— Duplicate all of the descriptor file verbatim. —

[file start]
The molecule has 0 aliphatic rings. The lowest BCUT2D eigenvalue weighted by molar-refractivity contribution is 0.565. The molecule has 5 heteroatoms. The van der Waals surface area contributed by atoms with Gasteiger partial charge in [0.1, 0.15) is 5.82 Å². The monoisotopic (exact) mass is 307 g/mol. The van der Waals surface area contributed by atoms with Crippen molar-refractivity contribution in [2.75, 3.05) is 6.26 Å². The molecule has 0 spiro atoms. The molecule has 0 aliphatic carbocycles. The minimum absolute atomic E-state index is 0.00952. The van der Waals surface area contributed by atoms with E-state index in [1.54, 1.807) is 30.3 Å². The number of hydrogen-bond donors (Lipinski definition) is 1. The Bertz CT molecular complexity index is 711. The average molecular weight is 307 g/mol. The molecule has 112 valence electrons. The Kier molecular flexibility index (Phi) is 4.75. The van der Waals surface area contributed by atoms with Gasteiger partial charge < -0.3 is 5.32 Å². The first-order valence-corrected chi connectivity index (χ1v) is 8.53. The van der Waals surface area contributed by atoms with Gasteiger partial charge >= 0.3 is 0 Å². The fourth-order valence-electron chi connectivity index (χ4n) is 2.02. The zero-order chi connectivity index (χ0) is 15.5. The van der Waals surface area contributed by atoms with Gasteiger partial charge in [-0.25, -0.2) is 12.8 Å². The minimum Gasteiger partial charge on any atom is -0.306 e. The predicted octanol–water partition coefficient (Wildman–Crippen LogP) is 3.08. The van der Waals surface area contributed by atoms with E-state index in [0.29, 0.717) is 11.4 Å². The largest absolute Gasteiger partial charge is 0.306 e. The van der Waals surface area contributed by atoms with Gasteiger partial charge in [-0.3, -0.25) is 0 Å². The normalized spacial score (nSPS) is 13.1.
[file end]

The molecule has 0 aliphatic rings. The lowest BCUT2D eigenvalue weighted by molar-refractivity contribution is 0.565. The molecule has 5 heteroatoms. The van der Waals surface area contributed by atoms with Gasteiger partial charge in [0.1, 0.15) is 5.82 Å². The monoisotopic (exact) mass is 307 g/mol. The van der Waals surface area contributed by atoms with Crippen molar-refractivity contribution in [2.75, 3.05) is 6.26 Å². The molecule has 0 spiro atoms. The molecule has 0 aliphatic carbocycles. The minimum absolute atomic E-state index is 0.00952. The van der Waals surface area contributed by atoms with E-state index in [1.54, 1.807) is 30.3 Å². The number of hydrogen-bond donors (Lipinski definition) is 1. The Bertz CT molecular complexity index is 711. The average molecular weight is 307 g/mol. The molecule has 112 valence electrons. The Kier molecular flexibility index (Phi) is 4.75. The van der Waals surface area contributed by atoms with Gasteiger partial charge < -0.3 is 5.32 Å². The first-order valence-corrected chi connectivity index (χ1v) is 8.53. The van der Waals surface area contributed by atoms with Gasteiger partial charge >= 0.3 is 0 Å². The fourth-order valence-electron chi connectivity index (χ4n) is 2.02. The zero-order chi connectivity index (χ0) is 15.5. The van der Waals surface area contributed by atoms with Gasteiger partial charge in [-0.25, -0.2) is 12.8 Å². The minimum Gasteiger partial charge on any atom is -0.306 e. The predicted octanol–water partition coefficient (Wildman–Crippen LogP) is 3.08. The van der Waals surface area contributed by atoms with E-state index in [0.29, 0.717) is 11.4 Å². The largest absolute Gasteiger partial charge is 0.306 e. The van der Waals surface area contributed by atoms with Gasteiger partial charge in [-0.3, -0.25) is 0 Å². The normalized spacial score (nSPS) is 13.1.